The Informant

Posted on: 20th November 2009  |

Director: Steven Soderbergh
Starring: Matt Damon, Lucas Carroll, Scott Bakula, Joel McHale, MelanieLynskey
UK Release date: 20 November 2009
Certificate: 15 (108 mins)

Take one price-fixing Fortune 500 company, add a whistleblower, stir in a dollop of embezzlement, a pinch of bipolar disorder and you’ve got a recipe for a serious corporate thriller.  But, in The Informant, director Steven Soderbergh viewed these elements as raw material for an absurdist twist on movies like The Insider.

The facts are these. Mark Whitacre blew the whistle on price fixing in his company.  He worked with the FBI to collect criminal evidence. The company ultimately paid more than $100 million in fines and hundreds of millions of dollars more to plaintiffs and customers.

Plagued with bipolar disorder, Whitacre handled the stress badly, becoming manic and suicidal, trusting no one.  He embezzled millions, and received a ten-year prison sentence – three times more than those on whom he blew the whistle.  In 2008 the FBI publicly announced its support for Whitacre and asked for a presidential pardon.

Hollywood loves a good whistleblower story because they include secrets, high stakes and intrigue, elements that work well at the box office – Michael Clayton and The Insider are two examples.

Unlike the FBI agents who worked with him, not everyone would agree that Mark Whitacre is a national hero; some might say he is but one more black mark on corporate America’s report card. We can look at the facts but the reality is that we can only know the Mark Whitacre whom we see in the movie.

Matt Damon’s performance is nothing short of amazing.  You’d never believe this is the same man who plays Jason Bourne.  You can’t take your eyes off him. He disappears perfectly into the many guises that are Mark Whitacre.  ‘Just a little more out there than the rest of us’, is how one character describes him – and that’s putting it mildly. We cringe at what he does but he is so charismatic that we find ourselves forgiving him when he says ‘That’s it, I’ve told you everything’, even though we know he hasn’t told us everything. It is Damon’s performance that makes this story so believable.

Award-winning composer Marvin Hamlisch uses music very purposefully to set the black comedy tone of the film and put the audience in a comedic frame of mind for this incredible story. He does this by using a variety of genres: polka, bluegrass, big band, jazz, chart toppers, even what sound like themes from secret agent movies and TV game shows. This works surprisingly well.  The music is not a distraction and we come to understand that it is important to the tone and mood of each scene. For example, the hoedown bluegrass music during Whitacre’s lie detector test shows the audience how absurd it is to carry out a truth test on a compulsive liar.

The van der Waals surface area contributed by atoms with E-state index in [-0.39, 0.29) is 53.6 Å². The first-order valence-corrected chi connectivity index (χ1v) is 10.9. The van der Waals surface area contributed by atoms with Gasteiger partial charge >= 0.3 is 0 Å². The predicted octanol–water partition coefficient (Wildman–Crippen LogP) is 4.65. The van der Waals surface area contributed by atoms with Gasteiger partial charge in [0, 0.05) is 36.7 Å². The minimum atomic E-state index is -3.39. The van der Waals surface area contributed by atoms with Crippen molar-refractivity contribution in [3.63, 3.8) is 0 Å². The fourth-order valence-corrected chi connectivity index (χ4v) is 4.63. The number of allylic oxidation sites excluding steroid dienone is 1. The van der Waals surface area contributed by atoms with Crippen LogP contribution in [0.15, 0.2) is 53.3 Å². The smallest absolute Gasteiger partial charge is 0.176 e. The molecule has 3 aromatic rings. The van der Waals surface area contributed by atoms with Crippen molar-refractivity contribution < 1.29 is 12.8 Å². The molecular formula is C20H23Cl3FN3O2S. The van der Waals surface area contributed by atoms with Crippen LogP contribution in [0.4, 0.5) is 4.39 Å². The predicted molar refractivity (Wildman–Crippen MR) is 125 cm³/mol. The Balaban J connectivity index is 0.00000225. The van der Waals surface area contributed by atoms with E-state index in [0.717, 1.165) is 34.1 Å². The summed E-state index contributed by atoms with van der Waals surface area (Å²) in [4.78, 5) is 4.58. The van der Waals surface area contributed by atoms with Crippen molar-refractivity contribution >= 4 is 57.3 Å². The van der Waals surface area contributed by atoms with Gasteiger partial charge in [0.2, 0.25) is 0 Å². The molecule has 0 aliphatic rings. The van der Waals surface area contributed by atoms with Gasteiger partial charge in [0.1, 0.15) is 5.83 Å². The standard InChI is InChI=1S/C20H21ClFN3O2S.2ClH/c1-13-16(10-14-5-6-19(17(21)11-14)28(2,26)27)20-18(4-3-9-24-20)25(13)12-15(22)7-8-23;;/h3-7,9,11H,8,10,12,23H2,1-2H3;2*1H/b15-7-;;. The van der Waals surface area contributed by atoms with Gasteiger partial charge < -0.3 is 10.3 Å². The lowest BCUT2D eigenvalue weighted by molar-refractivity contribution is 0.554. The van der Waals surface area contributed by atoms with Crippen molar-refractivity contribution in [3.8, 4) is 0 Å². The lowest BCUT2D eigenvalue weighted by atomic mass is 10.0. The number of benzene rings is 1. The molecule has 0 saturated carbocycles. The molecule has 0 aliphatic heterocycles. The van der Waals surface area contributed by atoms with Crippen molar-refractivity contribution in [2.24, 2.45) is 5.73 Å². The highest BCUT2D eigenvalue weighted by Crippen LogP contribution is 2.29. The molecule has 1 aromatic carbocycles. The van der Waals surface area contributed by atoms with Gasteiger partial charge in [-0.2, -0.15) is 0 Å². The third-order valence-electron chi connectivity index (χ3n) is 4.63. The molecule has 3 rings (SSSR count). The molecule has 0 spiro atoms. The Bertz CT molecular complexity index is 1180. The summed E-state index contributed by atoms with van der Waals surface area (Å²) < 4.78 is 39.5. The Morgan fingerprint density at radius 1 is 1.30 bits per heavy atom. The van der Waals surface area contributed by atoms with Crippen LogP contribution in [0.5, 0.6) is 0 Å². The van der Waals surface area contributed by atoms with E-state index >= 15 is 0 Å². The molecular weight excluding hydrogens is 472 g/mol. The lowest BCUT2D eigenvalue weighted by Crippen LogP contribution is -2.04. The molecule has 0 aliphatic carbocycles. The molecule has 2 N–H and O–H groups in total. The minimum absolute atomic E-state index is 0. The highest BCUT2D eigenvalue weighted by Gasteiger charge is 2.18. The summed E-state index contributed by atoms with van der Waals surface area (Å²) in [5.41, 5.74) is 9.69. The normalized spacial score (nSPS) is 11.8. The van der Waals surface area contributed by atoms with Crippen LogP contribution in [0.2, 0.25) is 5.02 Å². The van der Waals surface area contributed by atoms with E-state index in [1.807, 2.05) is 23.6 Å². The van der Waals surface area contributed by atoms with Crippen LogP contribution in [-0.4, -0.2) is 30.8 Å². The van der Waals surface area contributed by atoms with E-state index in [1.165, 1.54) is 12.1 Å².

The music adds significantly to what is the lynchpin and most inspired stroke of the entire movie: Mark’s voiceover narration. The almost constant flow of Mark’s interior thoughts crucially signals the man’s active fantasy life, as well as his intelligence, imagination, humour and oddness – all of which Matt Damon captures perfectly. This private commentary is a wonderful conceit that still only partially reveals the protagonist, but suggests that part of him is out of touch not only with reality but with himself. Whitacre can’t seem to distinguish between imagination and fact, and so his story becomes very curious, even absurd.

This absurdity is reflected in the narration, which is almost totally unreliable and doesn’t necessarily refer to the scene unfolding on the screen.  It’s more like a stream of consciousness.  Whitacre might be in the middle of a crucial conversation when something triggers this inner monologue that can spin off in any direction: neckties, polar bears, frequent flier miles – whatever. In the midst of one intense scene we hear his internal voice saying: ‘Polar bears hide their noses during hunting because seals can recognise them if they see their black noses on their white faces.’

Towards the end of the film, Agent Sheppard asks Whitacre: ‘Why do you keep lying?’  He responds: ‘I think I need to go back to the hospital.’  But his inner response, which only we hear, is ‘I don’t know.’ 

In the end, we have a portrait of a man who blew the whistle on a Fortune 500 company, worked with the FBI to make this happen, implicated himself as a corporate swindler and spent nearly eight and a half years in prison for multiple counts of fraud.  It’s perhaps understandable why this story was made into a movie at this time in our political and financial climate.  And maybe, just maybe, the best way to look at these serious but uncomfortable issues is through the black comedy that is The Informant.

John J. Pungente SJ

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